The Hard Sell: Plus Size - Styled By Sally

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The Hard Sell: Plus Size

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For anyone who reads fashion magazines, peruses the weekend papers or subscribes to their favourite retailer’s emails, you’d be forgiven for thinking that clothing is only worn by 22 year old, size 6 women. It’s hardly a representation of the diversity seen on the streets.

I’ve often said to my clients, if only we didn’t have to wear clothes we wouldn’t have to care about what suits our shape, be bothered putting outfits together or even go shopping!

The truth is that we come in all shapes and sizes but this is not reflected in the images we see advertising the brands we love and wear, and spend our hard earned money on.

Fashion and personal style doesn’t stop at 22 and size 6!

Fashion and style is confronting on all levels, not to mention for men and women who are plus size. It’s unrealistic for many people to admire a look in a fashion magazine or on a mannequin and visualise it on themselves.

Even stores and brands who do offer sizes above a 14 don’t model their clothing on bigger models. I think those retailers are doing themselves a disservice. I have the experience and knowledge to know which brands work for plus size men and women, because I’m in the stores every day working with them and my clients. But for most people, what they see on a model, in a magazine or on a billboard, does not reflect how a style or item of clothing will work on them. Hence, that same person may not walk into a store and become a paying customer.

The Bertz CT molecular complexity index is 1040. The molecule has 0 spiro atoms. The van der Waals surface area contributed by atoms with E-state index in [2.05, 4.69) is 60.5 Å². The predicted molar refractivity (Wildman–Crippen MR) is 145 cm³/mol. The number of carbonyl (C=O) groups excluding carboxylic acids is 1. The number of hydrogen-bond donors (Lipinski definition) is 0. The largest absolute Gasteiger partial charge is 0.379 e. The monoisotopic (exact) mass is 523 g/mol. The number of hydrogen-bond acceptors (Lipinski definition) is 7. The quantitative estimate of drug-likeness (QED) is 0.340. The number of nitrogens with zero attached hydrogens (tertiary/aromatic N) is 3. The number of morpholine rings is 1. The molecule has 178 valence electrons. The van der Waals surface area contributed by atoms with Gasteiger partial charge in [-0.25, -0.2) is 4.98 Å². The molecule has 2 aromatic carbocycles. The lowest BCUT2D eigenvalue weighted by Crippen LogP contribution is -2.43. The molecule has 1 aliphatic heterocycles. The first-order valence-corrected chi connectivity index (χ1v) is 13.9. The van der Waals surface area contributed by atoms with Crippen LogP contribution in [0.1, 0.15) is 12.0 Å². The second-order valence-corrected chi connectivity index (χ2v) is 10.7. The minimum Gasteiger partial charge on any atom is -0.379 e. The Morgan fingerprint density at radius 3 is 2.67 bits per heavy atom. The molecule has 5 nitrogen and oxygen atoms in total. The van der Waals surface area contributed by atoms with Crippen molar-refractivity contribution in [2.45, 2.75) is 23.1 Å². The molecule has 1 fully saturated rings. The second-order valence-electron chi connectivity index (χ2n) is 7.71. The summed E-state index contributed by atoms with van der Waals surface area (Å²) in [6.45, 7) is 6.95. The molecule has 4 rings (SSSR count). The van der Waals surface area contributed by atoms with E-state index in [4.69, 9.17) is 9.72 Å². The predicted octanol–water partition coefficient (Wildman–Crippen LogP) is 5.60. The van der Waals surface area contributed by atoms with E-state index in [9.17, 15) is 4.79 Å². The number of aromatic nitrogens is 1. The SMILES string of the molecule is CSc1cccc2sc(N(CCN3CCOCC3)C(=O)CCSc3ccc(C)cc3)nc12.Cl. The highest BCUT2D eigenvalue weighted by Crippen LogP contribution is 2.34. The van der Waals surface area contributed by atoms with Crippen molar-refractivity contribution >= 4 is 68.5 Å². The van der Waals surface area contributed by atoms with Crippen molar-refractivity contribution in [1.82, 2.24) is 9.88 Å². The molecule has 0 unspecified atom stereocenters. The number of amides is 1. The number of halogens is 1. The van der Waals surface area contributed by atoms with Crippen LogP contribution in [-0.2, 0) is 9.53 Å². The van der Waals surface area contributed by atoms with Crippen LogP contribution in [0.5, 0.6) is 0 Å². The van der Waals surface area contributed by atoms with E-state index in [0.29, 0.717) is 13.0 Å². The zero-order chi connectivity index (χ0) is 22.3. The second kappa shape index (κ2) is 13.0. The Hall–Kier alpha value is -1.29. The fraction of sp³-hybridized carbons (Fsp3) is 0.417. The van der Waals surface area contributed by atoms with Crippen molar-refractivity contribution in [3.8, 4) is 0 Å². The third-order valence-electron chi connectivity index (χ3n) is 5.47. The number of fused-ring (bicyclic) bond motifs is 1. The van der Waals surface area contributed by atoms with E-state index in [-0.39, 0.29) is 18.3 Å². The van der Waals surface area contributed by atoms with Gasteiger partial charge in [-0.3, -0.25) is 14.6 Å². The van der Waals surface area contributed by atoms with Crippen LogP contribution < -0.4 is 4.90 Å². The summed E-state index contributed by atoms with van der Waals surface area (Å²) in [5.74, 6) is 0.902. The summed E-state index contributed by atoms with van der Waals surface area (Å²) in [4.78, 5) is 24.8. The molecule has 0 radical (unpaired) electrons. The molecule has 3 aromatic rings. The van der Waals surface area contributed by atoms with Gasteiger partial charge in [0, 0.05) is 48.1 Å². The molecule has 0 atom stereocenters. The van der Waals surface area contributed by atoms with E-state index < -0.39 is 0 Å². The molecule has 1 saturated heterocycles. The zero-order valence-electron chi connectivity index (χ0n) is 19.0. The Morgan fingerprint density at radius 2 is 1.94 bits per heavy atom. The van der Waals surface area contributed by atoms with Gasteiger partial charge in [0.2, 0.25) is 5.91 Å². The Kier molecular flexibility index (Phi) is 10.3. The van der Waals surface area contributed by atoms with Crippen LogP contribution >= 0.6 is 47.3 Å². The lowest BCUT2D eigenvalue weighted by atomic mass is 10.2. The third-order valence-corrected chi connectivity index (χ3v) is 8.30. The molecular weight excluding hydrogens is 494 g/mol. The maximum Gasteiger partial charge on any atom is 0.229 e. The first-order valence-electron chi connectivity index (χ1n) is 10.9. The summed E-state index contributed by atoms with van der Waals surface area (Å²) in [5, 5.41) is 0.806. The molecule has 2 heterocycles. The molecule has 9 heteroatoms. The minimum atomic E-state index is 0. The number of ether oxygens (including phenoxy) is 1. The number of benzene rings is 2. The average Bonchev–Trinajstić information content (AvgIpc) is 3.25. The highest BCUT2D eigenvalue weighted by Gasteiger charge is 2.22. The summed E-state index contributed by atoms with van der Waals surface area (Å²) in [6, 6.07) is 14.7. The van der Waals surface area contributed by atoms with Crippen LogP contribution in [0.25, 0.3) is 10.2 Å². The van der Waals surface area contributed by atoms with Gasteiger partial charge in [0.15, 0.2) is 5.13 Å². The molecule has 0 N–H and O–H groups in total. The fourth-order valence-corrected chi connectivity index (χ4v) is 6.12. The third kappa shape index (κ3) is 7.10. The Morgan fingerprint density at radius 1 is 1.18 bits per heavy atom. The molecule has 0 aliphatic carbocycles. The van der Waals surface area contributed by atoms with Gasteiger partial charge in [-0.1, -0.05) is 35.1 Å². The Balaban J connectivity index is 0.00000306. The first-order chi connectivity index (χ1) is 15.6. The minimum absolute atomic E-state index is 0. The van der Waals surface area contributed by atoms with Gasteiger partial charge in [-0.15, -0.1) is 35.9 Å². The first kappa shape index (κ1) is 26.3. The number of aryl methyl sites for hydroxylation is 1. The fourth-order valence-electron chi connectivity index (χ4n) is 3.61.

My clients are often surprised when I mention the stores I plan to take them to. Mostly because they have a preconceived idea of whom that brand caters to, and they don’t see that as being them.

Many plus size women and men feel that the fashion world doesn’t cater for them, get anxious about walking into new stores or trying on new styles. The reality is that there has never been as much plus size fashion as there is now. Not that you’d know that by looking at anything fashion related; pages are still filled with very tall, fairly young and very thin models.

The most important thing is to find your own personal style and like any size, identify your assets and choose clothing that accentuates these parts of your body. Ask yourself, what parts of your body do you like most? What are you comfortable showing off in your clothing? If you’re not sure, ask a good friend. Friends are great for alerting us to our strengths and telling us what they are envious of.

Next time you shop, make sure you choose pieces that flatter your assets, draw the eye to what you like and take the focus away from what you don’t like as much. Look at yourself in a full length mirror and ensure your look is proportioned from head to toe.

Trust your instincts. When you put something on and don’t feel wonderful in it, don’t buy it. But do keep an open mind. If something’s not perfect (which if it’s off the rack, it often isn’t) can it be tailored to fit you better?

Fashion magazines and the like a great for inspiration and can help us identify the style we like and the look we want to achieve. The key to developing your own personal style is understanding what works for you, regardless of your size, shape or age.

So look beyond the slim young thing promoting your favourite brand because the fact is, you’re more likely to be their paying customer and your size probably awaits you in store.

The simplest way to look your best.

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